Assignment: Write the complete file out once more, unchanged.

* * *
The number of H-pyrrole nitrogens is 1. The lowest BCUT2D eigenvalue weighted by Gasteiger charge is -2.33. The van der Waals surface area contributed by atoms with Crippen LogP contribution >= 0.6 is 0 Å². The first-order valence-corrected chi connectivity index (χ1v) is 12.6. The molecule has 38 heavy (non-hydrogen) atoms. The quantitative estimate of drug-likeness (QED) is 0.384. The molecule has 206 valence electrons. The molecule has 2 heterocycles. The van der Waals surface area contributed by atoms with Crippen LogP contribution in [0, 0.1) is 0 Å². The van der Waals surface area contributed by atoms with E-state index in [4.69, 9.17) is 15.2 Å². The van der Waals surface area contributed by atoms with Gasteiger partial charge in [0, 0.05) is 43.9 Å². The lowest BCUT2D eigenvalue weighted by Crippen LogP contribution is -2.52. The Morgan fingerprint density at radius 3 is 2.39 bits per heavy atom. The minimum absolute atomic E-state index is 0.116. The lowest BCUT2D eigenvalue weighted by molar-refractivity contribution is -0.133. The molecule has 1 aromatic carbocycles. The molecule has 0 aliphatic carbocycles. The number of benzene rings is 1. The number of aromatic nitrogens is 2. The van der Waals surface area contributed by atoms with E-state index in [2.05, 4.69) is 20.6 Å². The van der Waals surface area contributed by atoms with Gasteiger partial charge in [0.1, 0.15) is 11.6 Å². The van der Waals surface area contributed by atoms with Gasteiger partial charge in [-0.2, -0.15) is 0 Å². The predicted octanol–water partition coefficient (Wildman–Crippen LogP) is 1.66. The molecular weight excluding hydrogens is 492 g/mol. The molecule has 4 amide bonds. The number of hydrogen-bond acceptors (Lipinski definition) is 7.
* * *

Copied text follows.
The number of H-pyrrole nitrogens is 1. The lowest BCUT2D eigenvalue weighted by Gasteiger charge is -2.33. The van der Waals surface area contributed by atoms with Crippen LogP contribution >= 0.6 is 0 Å². The first-order valence-corrected chi connectivity index (χ1v) is 12.6. The molecule has 38 heavy (non-hydrogen) atoms. The quantitative estimate of drug-likeness (QED) is 0.384. The molecule has 206 valence electrons. The molecule has 2 heterocycles. The van der Waals surface area contributed by atoms with Crippen LogP contribution in [0, 0.1) is 0 Å². The van der Waals surface area contributed by atoms with E-state index in [4.69, 9.17) is 15.2 Å². The van der Waals surface area contributed by atoms with Gasteiger partial charge in [0, 0.05) is 43.9 Å². The lowest BCUT2D eigenvalue weighted by Crippen LogP contribution is -2.52. The Morgan fingerprint density at radius 3 is 2.39 bits per heavy atom. The minimum absolute atomic E-state index is 0.116. The lowest BCUT2D eigenvalue weighted by molar-refractivity contribution is -0.133. The molecule has 1 aromatic carbocycles. The molecule has 0 aliphatic carbocycles. The number of benzene rings is 1. The number of aromatic nitrogens is 2. The van der Waals surface area contributed by atoms with E-state index in [2.05, 4.69) is 20.6 Å². The van der Waals surface area contributed by atoms with Gasteiger partial charge in [0.1, 0.15) is 11.6 Å². The van der Waals surface area contributed by atoms with Gasteiger partial charge in [-0.2, -0.15) is 0 Å². The predicted octanol–water partition coefficient (Wildman–Crippen LogP) is 1.66. The molecular weight excluding hydrogens is 492 g/mol. The molecule has 4 amide bonds. The number of hydrogen-bond acceptors (Lipinski definition) is 7.